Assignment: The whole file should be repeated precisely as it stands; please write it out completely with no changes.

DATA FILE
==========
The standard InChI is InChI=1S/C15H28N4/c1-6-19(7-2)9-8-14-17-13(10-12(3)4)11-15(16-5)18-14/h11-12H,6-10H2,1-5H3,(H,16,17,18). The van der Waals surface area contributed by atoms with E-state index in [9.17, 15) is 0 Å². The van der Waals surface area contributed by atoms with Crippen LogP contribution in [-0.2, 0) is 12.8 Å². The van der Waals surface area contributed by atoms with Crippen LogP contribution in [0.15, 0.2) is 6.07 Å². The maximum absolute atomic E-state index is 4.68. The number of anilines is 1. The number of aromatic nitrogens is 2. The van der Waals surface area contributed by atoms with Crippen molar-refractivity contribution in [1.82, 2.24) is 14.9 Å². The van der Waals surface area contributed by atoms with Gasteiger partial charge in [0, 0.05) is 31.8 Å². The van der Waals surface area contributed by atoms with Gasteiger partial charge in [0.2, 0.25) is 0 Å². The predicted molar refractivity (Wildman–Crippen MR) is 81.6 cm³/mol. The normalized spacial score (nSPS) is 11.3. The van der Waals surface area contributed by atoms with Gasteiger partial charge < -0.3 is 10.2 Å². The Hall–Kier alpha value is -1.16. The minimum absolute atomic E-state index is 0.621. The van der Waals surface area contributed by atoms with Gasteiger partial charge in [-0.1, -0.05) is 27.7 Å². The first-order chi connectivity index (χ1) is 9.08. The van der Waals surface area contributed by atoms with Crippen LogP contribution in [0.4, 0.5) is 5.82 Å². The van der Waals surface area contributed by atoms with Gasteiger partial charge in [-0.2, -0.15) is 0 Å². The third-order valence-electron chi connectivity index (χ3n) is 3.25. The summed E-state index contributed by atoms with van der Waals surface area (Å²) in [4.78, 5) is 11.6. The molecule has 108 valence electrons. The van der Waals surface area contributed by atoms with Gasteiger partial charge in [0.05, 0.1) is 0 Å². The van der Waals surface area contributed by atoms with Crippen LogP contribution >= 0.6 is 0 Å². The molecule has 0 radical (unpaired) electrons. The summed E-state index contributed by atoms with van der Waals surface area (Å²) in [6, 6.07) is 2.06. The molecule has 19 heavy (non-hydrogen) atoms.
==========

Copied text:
The standard InChI is InChI=1S/C15H28N4/c1-6-19(7-2)9-8-14-17-13(10-12(3)4)11-15(16-5)18-14/h11-12H,6-10H2,1-5H3,(H,16,17,18). The van der Waals surface area contributed by atoms with E-state index in [9.17, 15) is 0 Å². The van der Waals surface area contributed by atoms with Crippen LogP contribution in [-0.2, 0) is 12.8 Å². The van der Waals surface area contributed by atoms with Crippen LogP contribution in [0.15, 0.2) is 6.07 Å². The maximum absolute atomic E-state index is 4.68. The number of anilines is 1. The number of aromatic nitrogens is 2. The van der Waals surface area contributed by atoms with Crippen molar-refractivity contribution in [1.82, 2.24) is 14.9 Å². The van der Waals surface area contributed by atoms with Gasteiger partial charge in [0, 0.05) is 31.8 Å². The van der Waals surface area contributed by atoms with Gasteiger partial charge in [0.2, 0.25) is 0 Å². The predicted molar refractivity (Wildman–Crippen MR) is 81.6 cm³/mol. The normalized spacial score (nSPS) is 11.3. The van der Waals surface area contributed by atoms with Gasteiger partial charge < -0.3 is 10.2 Å². The Hall–Kier alpha value is -1.16. The minimum absolute atomic E-state index is 0.621. The van der Waals surface area contributed by atoms with Gasteiger partial charge in [-0.1, -0.05) is 27.7 Å². The first-order chi connectivity index (χ1) is 9.08. The van der Waals surface area contributed by atoms with Crippen LogP contribution in [0.4, 0.5) is 5.82 Å². The van der Waals surface area contributed by atoms with Gasteiger partial charge in [-0.2, -0.15) is 0 Å². The third-order valence-electron chi connectivity index (χ3n) is 3.25. The summed E-state index contributed by atoms with van der Waals surface area (Å²) in [4.78, 5) is 11.6. The molecule has 108 valence electrons. The van der Waals surface area contributed by atoms with Gasteiger partial charge in [0.05, 0.1) is 0 Å². The van der Waals surface area contributed by atoms with Crippen LogP contribution >= 0.6 is 0 Å². The molecule has 0 radical (unpaired) electrons. The summed E-state index contributed by atoms with van der Waals surface area (Å²) in [6, 6.07) is 2.06. The molecule has 19 heavy (non-hydrogen) atoms.